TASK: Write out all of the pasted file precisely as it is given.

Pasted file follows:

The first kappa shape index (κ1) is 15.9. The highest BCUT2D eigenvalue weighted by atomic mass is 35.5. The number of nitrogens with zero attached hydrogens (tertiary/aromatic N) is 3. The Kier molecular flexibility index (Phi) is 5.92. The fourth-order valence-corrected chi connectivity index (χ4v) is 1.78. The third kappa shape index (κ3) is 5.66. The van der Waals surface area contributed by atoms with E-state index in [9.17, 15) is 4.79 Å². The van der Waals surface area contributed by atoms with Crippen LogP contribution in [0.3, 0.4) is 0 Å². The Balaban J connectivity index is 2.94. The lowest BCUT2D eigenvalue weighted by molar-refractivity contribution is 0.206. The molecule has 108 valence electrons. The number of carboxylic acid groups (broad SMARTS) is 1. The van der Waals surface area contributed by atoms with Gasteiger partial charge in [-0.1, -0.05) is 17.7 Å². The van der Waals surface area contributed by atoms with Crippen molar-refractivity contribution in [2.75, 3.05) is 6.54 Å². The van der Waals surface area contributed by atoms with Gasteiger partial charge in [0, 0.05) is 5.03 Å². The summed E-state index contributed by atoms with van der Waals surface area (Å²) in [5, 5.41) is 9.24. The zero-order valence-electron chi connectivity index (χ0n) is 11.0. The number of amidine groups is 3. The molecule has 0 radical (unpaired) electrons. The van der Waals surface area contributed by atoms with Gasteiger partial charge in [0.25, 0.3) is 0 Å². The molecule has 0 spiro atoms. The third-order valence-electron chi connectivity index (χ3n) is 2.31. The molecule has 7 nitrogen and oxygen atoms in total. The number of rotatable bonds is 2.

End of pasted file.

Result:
The first kappa shape index (κ1) is 15.9. The highest BCUT2D eigenvalue weighted by atomic mass is 35.5. The number of nitrogens with zero attached hydrogens (tertiary/aromatic N) is 3. The Kier molecular flexibility index (Phi) is 5.92. The fourth-order valence-corrected chi connectivity index (χ4v) is 1.78. The third kappa shape index (κ3) is 5.66. The van der Waals surface area contributed by atoms with E-state index in [9.17, 15) is 4.79 Å². The van der Waals surface area contributed by atoms with Crippen LogP contribution in [0.3, 0.4) is 0 Å². The Balaban J connectivity index is 2.94. The lowest BCUT2D eigenvalue weighted by molar-refractivity contribution is 0.206. The molecule has 108 valence electrons. The number of carboxylic acid groups (broad SMARTS) is 1. The van der Waals surface area contributed by atoms with Gasteiger partial charge in [-0.1, -0.05) is 17.7 Å². The van der Waals surface area contributed by atoms with Crippen molar-refractivity contribution in [2.75, 3.05) is 6.54 Å². The van der Waals surface area contributed by atoms with Gasteiger partial charge in [0, 0.05) is 5.03 Å². The summed E-state index contributed by atoms with van der Waals surface area (Å²) in [5, 5.41) is 9.24. The zero-order valence-electron chi connectivity index (χ0n) is 11.0. The number of amidine groups is 3. The molecule has 0 radical (unpaired) electrons. The van der Waals surface area contributed by atoms with Gasteiger partial charge in [0.25, 0.3) is 0 Å². The molecule has 0 spiro atoms. The third-order valence-electron chi connectivity index (χ3n) is 2.31. The molecule has 7 nitrogen and oxygen atoms in total. The number of rotatable bonds is 2.